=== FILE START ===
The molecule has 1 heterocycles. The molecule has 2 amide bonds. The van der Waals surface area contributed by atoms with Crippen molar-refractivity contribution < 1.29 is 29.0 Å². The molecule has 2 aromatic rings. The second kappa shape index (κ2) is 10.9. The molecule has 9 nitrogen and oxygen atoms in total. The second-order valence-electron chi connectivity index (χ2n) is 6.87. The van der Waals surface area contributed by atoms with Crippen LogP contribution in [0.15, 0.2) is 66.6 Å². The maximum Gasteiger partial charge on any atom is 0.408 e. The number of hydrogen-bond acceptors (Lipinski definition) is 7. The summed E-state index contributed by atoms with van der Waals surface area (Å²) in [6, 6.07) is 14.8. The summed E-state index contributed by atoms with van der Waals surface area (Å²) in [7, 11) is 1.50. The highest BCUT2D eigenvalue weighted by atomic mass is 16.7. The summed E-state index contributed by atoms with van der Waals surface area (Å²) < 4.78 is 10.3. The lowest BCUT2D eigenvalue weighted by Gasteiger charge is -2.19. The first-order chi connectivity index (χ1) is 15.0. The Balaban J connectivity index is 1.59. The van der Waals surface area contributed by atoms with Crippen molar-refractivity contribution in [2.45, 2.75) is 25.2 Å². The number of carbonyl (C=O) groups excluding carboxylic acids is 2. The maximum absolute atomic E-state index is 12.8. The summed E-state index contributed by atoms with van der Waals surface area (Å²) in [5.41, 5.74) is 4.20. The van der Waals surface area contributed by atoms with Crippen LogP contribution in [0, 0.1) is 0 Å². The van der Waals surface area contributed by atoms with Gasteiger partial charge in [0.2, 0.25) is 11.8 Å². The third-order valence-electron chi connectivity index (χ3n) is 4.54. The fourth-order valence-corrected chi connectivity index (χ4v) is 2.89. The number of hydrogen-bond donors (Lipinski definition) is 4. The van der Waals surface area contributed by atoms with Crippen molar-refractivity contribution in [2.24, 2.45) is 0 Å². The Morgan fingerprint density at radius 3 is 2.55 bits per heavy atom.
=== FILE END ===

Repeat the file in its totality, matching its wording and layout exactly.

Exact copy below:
The molecule has 1 heterocycles. The molecule has 2 amide bonds. The van der Waals surface area contributed by atoms with Crippen molar-refractivity contribution < 1.29 is 29.0 Å². The molecule has 2 aromatic rings. The second kappa shape index (κ2) is 10.9. The molecule has 9 nitrogen and oxygen atoms in total. The second-order valence-electron chi connectivity index (χ2n) is 6.87. The van der Waals surface area contributed by atoms with Crippen LogP contribution in [0.15, 0.2) is 66.6 Å². The maximum Gasteiger partial charge on any atom is 0.408 e. The number of hydrogen-bond acceptors (Lipinski definition) is 7. The summed E-state index contributed by atoms with van der Waals surface area (Å²) in [6, 6.07) is 14.8. The summed E-state index contributed by atoms with van der Waals surface area (Å²) in [7, 11) is 1.50. The highest BCUT2D eigenvalue weighted by atomic mass is 16.7. The summed E-state index contributed by atoms with van der Waals surface area (Å²) < 4.78 is 10.3. The lowest BCUT2D eigenvalue weighted by Gasteiger charge is -2.19. The first-order chi connectivity index (χ1) is 15.0. The Balaban J connectivity index is 1.59. The van der Waals surface area contributed by atoms with Crippen molar-refractivity contribution in [2.45, 2.75) is 25.2 Å². The number of carbonyl (C=O) groups excluding carboxylic acids is 2. The maximum absolute atomic E-state index is 12.8. The summed E-state index contributed by atoms with van der Waals surface area (Å²) in [5.41, 5.74) is 4.20. The van der Waals surface area contributed by atoms with Crippen LogP contribution in [0, 0.1) is 0 Å². The van der Waals surface area contributed by atoms with Gasteiger partial charge in [0.2, 0.25) is 11.8 Å². The third-order valence-electron chi connectivity index (χ3n) is 4.54. The fourth-order valence-corrected chi connectivity index (χ4v) is 2.89. The number of hydrogen-bond donors (Lipinski definition) is 4. The van der Waals surface area contributed by atoms with Crippen molar-refractivity contribution in [2.24, 2.45) is 0 Å². The Morgan fingerprint density at radius 3 is 2.55 bits per heavy atom.